The Perfect Baby Blog

Child (nearly) arrested for being a child

Thursday, June 4th, 2009

If taken literally, the name of my book, The Perfect Baby Handbook: A Guide for Excessively Motivated Parents, might suggest that I endorse the aggressive perfecting of infants. I don’t. PBH is a deadpan critique of over-parenting—gentle comic relief for those who are raising children in the the midst of madness.



Surprisingly, its publication has coincided with a growing media backlash against over-parenting, which is invariably referred to as a “trend” like trucker hats or bubble skirts. Recently, the New York Times’ declared that this regrettable practice was over, a declaration which prompted’s Amy Benfer to point out, with an eye roll, that the Times helped fuel it in the first place.

My favorite part of Benfer’s piece were the comments. The “go, Amy!” roars. The “who are you to judge” bristlings. And this plea to stop writing essays and counter-essays about over-parenting and check out how hopelessly ingrained this “fad” has become:

My wife and I decided a few weeks ago to allow our 5 3/4 year-old son to run around the block alone if he came right back. He is responsible and never crosses any streets unless he gets permission from a parent. He gets about five minutes to go around the block, which is apparently too long–he was escorted back today by a neighbor who had called the police. Never mind that most kids at this age around the world walk by themselves to school, and that we were allowed to do this kind of thing in the 1970s and before. And, if you look at any research, it’s safer now than the 1970s.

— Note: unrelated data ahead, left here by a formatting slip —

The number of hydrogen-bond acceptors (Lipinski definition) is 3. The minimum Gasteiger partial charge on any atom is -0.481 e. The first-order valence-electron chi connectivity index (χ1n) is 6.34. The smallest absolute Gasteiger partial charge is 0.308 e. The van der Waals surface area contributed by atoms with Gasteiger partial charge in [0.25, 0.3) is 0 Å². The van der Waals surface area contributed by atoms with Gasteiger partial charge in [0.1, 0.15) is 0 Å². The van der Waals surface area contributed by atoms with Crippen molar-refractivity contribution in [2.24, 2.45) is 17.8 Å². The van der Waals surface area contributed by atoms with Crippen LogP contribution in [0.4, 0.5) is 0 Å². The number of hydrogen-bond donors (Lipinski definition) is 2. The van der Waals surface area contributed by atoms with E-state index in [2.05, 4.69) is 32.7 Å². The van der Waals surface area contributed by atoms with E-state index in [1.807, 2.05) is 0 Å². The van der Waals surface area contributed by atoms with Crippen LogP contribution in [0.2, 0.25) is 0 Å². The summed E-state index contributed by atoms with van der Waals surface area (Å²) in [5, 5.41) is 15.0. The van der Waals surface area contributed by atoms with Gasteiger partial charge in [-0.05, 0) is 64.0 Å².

My name was taken by the officer. That’s the last time we’ll let our son run around the block.

I feel for this pent-up kid, as desperate to run as a crated whippet. I feel for parents who need to schedule recklessness (“He gets about five minutes…”) and then are publicly shamed for attempting (semi) laissez-faire childrearing. This isn’t a mere trend. And something tells me it will take more than a few articles to turn this boat around.

Related Posts:
How the New York Times envisions the end of parenting
The creepiest perfect babies in the world
Perfection is not universally admired

What people are saying

  1. Crikey, sorry you had to clarify that this is satire. You might enjoy connecting with Lenore at Free Range Kids – she’s thematically involved with what you’re writing about:

    Good luck!

  2. Thanks for your comment, CaroLyn. I actually know Lenore slightly and think she rocks.

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